U.S. nonprofit organizations with 501(c)(3) tax-exempt status, state and local governmental agencies, and federally recognized Native American tribal governments are eligible to apply. Eligible organizations include institutions of higher education.
Individuals and foreign and for-profit entities are not eligible to apply.
Eligible organizations are encouraged to partner with independent producers. Under this arrangement the sponsoring organization submits the application. If the application is funded, the eligible organization is considered the recipient of record and assumes all programmatic, financial, and legal responsibilities of the award.
Eligible applicant institutions may submit multiple applications for separate and distinct projects under this announcement. Project directors may also submit applications for two different projects at the same time. If so, project directors should explain in the applications how they would allocate their time if they received more than one award.
Overlapping project costs between two or more applications for federal funding and/or approved federal award budgets is not permitted.
NEH generally does not award grants to other federal entities or to applicants whose projects are so closely intertwined with a federal entity that the project takes on characteristics of the federal entity’s own authorized activities. This does not preclude applicants from using grant funds from, or sites and materials controlled by, other federal entities in their projects.
Applicants are not required to obtain a development grant before applying for a production grant. Applicants may not, however, submit multiple applications for the same project at the same deadline. If an application for a project is already under review, another application for the same project cannot be accepted by this or any other NEH grant opportunity.
Media Projects: Development Grants may not be used for
-Primarily digital projects that are independent of a film, television, or radio program;
-Dramatic adaptations of literary works;
-Projects that will satisfy requirements for educational degrees or formal professional training;
-Projects intended primarily for students in a formal learning environment (though projects may include components that can be used in classrooms);
-General operations, renovation, restoration, rehabilitation, or construction of station or production facilities;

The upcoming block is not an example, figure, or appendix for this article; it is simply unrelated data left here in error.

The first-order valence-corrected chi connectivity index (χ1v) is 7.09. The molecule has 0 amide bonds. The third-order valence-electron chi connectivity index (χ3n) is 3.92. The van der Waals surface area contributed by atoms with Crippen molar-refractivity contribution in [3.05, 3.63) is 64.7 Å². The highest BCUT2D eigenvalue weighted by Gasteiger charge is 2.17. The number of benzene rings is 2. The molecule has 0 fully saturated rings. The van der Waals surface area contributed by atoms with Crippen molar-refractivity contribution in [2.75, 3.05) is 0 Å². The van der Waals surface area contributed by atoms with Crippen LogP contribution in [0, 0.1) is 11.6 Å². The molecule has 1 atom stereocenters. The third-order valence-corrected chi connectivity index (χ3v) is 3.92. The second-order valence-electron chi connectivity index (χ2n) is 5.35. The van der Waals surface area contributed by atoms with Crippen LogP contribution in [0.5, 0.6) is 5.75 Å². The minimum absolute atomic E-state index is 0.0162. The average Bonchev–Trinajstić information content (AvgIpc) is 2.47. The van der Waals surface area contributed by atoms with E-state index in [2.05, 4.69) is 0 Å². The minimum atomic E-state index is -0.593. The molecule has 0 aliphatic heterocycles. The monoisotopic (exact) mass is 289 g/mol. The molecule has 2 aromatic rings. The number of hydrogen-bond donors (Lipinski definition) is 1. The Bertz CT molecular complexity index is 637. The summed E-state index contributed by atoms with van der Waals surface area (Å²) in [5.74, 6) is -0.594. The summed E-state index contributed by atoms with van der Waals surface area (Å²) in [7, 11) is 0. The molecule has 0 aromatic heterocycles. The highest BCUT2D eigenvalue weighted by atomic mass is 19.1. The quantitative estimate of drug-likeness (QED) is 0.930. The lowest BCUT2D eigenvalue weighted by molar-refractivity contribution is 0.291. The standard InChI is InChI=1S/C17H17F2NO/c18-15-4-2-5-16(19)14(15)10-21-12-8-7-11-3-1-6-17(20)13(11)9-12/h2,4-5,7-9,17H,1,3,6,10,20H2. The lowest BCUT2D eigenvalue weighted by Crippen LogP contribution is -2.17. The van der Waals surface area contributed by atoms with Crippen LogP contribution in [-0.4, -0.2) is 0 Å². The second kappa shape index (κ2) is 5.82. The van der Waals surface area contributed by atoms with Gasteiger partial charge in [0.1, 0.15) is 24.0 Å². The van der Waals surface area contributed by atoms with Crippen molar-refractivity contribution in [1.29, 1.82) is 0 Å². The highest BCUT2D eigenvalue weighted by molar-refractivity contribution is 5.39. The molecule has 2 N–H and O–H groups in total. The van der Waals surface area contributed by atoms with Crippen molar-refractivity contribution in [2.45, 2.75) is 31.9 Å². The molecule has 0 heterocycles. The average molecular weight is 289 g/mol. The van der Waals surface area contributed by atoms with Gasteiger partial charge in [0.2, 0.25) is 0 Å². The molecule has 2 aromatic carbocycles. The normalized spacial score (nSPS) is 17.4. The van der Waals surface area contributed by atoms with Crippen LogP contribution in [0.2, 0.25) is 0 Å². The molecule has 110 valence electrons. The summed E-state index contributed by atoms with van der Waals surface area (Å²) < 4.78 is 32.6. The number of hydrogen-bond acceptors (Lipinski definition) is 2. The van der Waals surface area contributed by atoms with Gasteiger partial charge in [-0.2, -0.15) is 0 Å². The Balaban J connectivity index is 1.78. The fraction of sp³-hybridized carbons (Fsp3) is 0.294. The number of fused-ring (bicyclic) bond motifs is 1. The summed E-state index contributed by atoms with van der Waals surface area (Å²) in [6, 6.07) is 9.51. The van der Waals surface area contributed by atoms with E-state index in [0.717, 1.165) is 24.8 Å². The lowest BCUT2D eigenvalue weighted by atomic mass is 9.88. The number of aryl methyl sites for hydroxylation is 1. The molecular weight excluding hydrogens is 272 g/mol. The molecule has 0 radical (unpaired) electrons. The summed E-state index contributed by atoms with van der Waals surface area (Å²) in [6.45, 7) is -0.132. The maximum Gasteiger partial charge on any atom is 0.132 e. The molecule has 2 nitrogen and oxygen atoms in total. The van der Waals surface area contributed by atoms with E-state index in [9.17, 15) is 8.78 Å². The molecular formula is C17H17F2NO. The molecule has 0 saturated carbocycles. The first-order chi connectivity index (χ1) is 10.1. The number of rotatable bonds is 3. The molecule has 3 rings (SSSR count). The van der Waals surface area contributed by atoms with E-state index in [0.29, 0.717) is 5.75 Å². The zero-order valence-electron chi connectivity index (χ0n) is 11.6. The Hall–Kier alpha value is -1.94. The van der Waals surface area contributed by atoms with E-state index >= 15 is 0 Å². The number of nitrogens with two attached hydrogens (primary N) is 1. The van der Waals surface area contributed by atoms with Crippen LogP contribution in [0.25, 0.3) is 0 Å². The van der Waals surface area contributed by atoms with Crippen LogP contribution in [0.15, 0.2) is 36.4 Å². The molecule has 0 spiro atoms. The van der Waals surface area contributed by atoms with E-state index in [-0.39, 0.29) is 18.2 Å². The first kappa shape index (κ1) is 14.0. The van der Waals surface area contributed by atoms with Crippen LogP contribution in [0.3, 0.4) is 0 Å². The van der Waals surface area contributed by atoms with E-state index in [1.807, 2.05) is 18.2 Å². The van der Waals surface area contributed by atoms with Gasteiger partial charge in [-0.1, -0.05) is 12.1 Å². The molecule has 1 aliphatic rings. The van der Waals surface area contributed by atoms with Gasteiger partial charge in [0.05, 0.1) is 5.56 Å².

-Preservation or cataloging of materials and collections;
-Promotion of a particular political, religious, or ideological point of view;
-Advocacy for a particular program of social or political action;
-Support of specific public policies or legislation;
-Projects that fall outside of the humanities (including the creation or performance of art; creative writing, memoirs, and creative nonfiction; and empirically based social science research or policy studies).
NEH funds may not be used to support obscene, libelous, indecent, or defamatory content (including hate speech, personal attacks, or material constituting harassment).
Successful applicants will be awarded a grant in outright funds, matching funds, or a combination of the two, depending on the applicant’s preference and the availability of funds.
In order to apply through Grants.gov, the applicant organization must first have or obtain a valid Dun and Bradstreet Data Universal Numbering System (DUNS) number, and register (or have an active registration) in the System for Award Management (SAM). Note: If you are registering in SAM.gov for the first time, you must provide an original, signed notarized letter stating that you are the authorized Entity Administrator for the entity associated with the DUNS number before your registration will be activated. Read the SAM update and FAQs to learn more about this process change. The initial SAM registration can take up to six weeks.